2012 scenarios coming out of Davos
After returning from the famous mountain resort of Davos, where I attended the 42nd World Economic Forum (WEF), I have been asked many questions along the basic lines of: “What is the round up after the five days?”
Before the round up, I want to mention an e-mail I received from Professor Cezmi Akdiş, Director of Swiss Institute of Allergy and Asthma Research (SIAF), who I met four or five years ago in Davos.
Akdiş who has also been presiding over the European Academy of Allergy Clinical Immunology (EAACI) for two years, said to me: “There is a wrong perception that Davos is made up of only the World Economic Forum.” Davos hosts three institutions, all leaders in their own fields, other than the Swiss Institute of Allergy and Asthma Research he is directing. They are namely the Physical Meteorological Observatory of Davos (PMOD), the Institute for Snow and Avalanche Research (SLF) and the AO Research Institute Davos (ARI).
Professor Akdiş said, “Apart from these institutions, Thomas Mann, Sherlock Holmes’ creator Arthur Conan Doyle and the author of Treasure Island, Robert Louis Stevenson, all lived in Davos, and were inspired by this mountain town.”
Now, let’s look at the outcome of Davos this year.
Let me say it all at once. From the United States to China, everyone’s eyes are on the euro area of the European Union. Of course, they are also on Turkey’s economy.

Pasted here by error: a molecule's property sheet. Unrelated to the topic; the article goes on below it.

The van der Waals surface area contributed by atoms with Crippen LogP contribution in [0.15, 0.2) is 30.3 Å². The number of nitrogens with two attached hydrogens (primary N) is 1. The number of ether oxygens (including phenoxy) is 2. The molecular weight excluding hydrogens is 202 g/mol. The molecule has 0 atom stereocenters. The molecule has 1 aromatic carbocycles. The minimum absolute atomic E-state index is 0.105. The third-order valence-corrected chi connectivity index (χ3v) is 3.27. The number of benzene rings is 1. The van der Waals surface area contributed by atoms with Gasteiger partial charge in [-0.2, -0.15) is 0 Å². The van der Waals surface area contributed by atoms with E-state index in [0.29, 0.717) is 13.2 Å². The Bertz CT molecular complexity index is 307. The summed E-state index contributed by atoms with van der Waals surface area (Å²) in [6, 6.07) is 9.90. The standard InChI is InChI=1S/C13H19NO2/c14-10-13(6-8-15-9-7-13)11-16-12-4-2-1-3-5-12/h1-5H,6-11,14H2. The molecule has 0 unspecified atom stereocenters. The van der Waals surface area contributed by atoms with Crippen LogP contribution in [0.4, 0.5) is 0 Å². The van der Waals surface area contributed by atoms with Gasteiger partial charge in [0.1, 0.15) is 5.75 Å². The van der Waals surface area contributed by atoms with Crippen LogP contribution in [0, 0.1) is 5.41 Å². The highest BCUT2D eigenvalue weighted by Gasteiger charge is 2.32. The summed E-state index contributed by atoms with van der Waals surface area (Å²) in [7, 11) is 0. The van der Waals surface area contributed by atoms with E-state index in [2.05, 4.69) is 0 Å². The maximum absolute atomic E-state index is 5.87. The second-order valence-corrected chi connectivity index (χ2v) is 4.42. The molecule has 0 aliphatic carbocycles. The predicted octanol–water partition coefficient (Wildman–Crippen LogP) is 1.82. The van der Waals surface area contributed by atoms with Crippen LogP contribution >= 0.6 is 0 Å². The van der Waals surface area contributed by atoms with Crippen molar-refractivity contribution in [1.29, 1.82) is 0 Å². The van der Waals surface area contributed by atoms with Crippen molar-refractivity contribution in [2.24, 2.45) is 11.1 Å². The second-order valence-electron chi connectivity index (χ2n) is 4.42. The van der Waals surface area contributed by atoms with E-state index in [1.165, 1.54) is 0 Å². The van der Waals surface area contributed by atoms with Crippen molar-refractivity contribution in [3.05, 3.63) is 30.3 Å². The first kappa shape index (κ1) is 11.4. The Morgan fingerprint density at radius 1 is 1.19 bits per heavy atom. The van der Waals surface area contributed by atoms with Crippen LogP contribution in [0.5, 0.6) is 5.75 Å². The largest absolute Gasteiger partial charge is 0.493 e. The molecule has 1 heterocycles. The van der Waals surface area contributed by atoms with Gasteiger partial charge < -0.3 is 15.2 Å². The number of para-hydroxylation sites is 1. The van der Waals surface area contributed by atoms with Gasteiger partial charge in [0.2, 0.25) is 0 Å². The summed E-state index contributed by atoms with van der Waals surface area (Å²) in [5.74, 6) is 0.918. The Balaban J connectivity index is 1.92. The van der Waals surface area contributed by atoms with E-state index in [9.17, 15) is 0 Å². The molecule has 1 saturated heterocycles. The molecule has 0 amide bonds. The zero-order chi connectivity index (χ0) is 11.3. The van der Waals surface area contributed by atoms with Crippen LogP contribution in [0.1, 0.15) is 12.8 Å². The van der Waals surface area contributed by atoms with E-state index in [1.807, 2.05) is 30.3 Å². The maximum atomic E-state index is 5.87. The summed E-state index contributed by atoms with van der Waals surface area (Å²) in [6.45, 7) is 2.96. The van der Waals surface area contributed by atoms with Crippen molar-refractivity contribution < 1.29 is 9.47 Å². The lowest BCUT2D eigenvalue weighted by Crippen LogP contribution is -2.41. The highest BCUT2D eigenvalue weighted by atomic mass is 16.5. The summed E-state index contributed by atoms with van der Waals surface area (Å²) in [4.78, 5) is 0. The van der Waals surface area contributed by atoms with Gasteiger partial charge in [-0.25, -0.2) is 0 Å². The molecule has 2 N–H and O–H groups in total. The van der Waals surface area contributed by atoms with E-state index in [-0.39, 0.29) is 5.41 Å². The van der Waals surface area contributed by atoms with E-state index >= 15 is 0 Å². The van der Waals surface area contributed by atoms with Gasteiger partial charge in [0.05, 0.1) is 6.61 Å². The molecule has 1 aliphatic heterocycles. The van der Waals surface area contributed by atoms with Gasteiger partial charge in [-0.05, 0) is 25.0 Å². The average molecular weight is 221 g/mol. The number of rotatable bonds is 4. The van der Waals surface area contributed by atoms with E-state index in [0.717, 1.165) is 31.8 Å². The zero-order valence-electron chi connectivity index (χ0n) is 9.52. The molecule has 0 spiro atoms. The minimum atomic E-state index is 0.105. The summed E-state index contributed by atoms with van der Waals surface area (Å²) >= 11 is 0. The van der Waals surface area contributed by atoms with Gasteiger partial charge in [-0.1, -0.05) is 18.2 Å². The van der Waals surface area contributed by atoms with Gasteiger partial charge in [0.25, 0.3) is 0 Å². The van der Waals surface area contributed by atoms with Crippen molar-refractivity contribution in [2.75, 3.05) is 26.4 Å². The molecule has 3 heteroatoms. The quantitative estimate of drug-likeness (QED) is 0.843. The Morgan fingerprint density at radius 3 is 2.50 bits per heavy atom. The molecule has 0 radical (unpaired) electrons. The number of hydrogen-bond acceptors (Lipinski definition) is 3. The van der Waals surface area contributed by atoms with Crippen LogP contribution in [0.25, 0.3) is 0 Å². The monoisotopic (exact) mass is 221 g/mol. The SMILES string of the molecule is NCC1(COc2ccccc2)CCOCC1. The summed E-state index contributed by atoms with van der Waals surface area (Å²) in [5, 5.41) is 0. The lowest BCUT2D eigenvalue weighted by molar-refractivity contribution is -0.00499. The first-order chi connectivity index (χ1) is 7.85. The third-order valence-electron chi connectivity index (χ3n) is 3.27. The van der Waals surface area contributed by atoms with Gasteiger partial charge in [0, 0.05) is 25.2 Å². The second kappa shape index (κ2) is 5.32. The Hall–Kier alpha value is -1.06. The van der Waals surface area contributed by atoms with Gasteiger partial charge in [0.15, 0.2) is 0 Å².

As Deputy Prime Minister Ali Babacan, who had an extremely intense schedule at this year’s Davos, said in the session on the growth of developing countries: the 4 percent growth that Turkey forecasts for 2012 is closely related to the situation in Europe.
According to Babacan, if things go wrong in the euro area then Turkey will have difficulty achieving that 4 percent growth.
China, despite its 9 percent growth forecast for the year 2012 is another country watching the developments in the EU with concern. As long as the EU economy is shrinking, there will be restrictions for Chinese goods.
On the other hand, the pessimistic clouds in Europe prevent Chinese investors from investing in the old continent.
In one of the sessions, I personally witnessed a Chinese investor sitting next to me say: “Europe is not embracing us anymore like it used to.”
In the session in which the United States Secretary of the Treasury Timothy Geithner announced that the United States was growing at 2-3 percent this year, he also added the Unites States economy was still facing big challenges to repair the damage wrought by the financial crisis.
Due to the crisis in the euro area, countries are far from being sure of their growth rates. This is the most important outcome from Davos.
Well, what are the priorities of the business world for 2012?
Paul Polman heading Unilever and Vikram Pandit heading Citigroup are the two CEOs who give the clearest message: “Growth and employment are the priorities of the business world. It is unacceptable that 200 million people cannot enter the workplace,” they said.
One of the hottest debates in the World Economic Forum, the debate on “Is this the end of capitalism?” was concluded by WEF’s CEO Klaus Schwab: “Capitalism, in its current form, no longer fits the world around us. A global transformation is urgently needed and it must start with reinstating a global sense of social responsibility.”
We will see how much is achieved to this end in one year.